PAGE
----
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Birding in Cities: Why urban dwellers shouldn’t be discouraged

Flowers under Brooklyn Bridge
Here's a picture I took proving there's nature in New York City.

Tucked away in the greenery of one of the busiest cities in the world, a small group of birders sets their sights on warblers, vireos, orioles, Monk parakeets and many other unique species.

Led by nature and bird enthusiast Rob Jett, these birders of New York City—home to about eight million people and the country’s tallest skyscrapers—see many species that birders in rural areas only dream about.

While some people assume birding in the city is not possible, they are completely wrong.

“Birds and animals can live in extraordinarily diverse environments,” said Rob Jett, who leads tours in New York City and runs the fantastic City Birder blog. “You can see them pretty much anywhere. You see them in the arctic, in city parks, in the desert.”

Under current estimates, about 250 million people live in or around cities in the U.S., which is around 80 percent of all Americans. This means more and more birders are finding themselves surrounded by concrete. But, where there is space, there are birds.

Organizations like the Los Angeles Audubon Society, Audubon Society of Portland, Dallas Birding Society and other local birding groups in cities help educate, build interest and guide birders in the city to prime spots. It’s also possible for youngsters to learn and foster an interest in birding while in cities.

New York birder Jett grew up in the city and developed an interest in nature early on. He said he recalled going hiking with his dad, looking closely at birds, getting binoculars and following hawks around. His passion eventually led him to make birding friends, join the Brooklyn Bird Club and lead tours around Greenwood Cemetery and other New York destinations.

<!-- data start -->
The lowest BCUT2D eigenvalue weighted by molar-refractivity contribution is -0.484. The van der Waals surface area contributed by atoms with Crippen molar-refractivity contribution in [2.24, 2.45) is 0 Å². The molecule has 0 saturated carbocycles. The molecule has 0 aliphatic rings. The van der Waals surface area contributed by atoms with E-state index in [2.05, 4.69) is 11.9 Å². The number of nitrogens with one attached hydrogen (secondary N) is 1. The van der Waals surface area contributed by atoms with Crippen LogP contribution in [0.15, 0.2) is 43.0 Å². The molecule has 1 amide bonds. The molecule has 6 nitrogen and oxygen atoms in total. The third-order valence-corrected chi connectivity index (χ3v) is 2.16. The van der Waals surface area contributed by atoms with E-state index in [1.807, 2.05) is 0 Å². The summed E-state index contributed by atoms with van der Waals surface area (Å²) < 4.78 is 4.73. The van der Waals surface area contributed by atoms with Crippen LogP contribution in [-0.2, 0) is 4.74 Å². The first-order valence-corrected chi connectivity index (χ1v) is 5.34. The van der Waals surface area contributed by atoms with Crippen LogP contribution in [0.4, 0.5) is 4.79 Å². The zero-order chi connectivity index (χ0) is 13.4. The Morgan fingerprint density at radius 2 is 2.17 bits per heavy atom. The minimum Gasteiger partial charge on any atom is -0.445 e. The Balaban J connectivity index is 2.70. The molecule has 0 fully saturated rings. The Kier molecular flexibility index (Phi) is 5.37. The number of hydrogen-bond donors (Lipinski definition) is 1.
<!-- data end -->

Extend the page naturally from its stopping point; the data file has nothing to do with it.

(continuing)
Black Phoebe on Power Line
Here's a Black Phoebe I spotted on a power line in Los Angeles.

What makes birding so unique in cities is that each city has its own hotspots and purpose for birds. For example, New York is located on the Atlantic Flyway where many species travel north and south during migration. You also get some interesting birds in Seattle, Chicago, Houston and Phoenix.

Even though birding in cities is possible, it can be different than birding in rural areas.

Sometimes, Jett said, you have to work harder to find birds in urban centers whereas birding in places like South America is more effortless. By having to work a little harder to find prime birding locations and different species, you learn to appreciate them more.

In some instances, Jett said you’ll occasionally find birds in unexpected places in the city.

“Virginia Rails, marsh birds, have the tendency to drop off anywhere,” he said. For example, his wife’s coworker saw a Virginia Rail off Broadway, and one had to be rescued from a wedding reception at the Picnic House in Prospect Park.

Not long ago, a very rare gray-hooded gull was spotted hanging around Coney Island.

American Robin
A plump American Robin in Prospect Park, Brooklyn.

When I asked Rob Jett what sort of advice he’d give to birders in cities around the country, he said the best thing to do is find others with similar interests and join birdwatching clubs.

“I’m sure every major city has an Audubon chapter where you can learn more about birds in the area and go on birding trips,” he said.

So, the next time you’re lamenting the fact that you’re stuck in a city and suburban area, just remember that birders across the nation in cities are taking the initiative to go birding and you should too.

If you’re in New York City, I highly recommend visiting Rob Jett’s site The City Birder, where you can learn more about his amazing tours.

Timothy Martinez Jr. is a writer and freelance journalist. His work has been published in The Times-Picayune in New Orleans, Remapping Debate in New York City and other publications. He’s been a bird lover since he was young and currently lives in New Orleans, L.A.


  1. I was blessed to have married a man that loved birding. e were married 58 years and he taught me the joys of birding. I lost him 3 years ago but my love of birding will always be with me. I can’t travel to exocit places to bird but still love birding in my community.

  2. That’s so great to hear Debby. Thanks for sharing some of your memories. I’m glad your father, you and your son have helped spread the joys of birding.

  3. Thank you for this article. While i no longer live in a city, I grew up in Houston. My father was an avid back yard birder and we spent many hours watching the various birds he lured to the back yard. He instilled his love of birds in me and I passed that love down to my own son. Now my son is teaching the next generation about the joys of birding. Birding is truly a gift for generations to share. Thanks again for bringing some happy memories.

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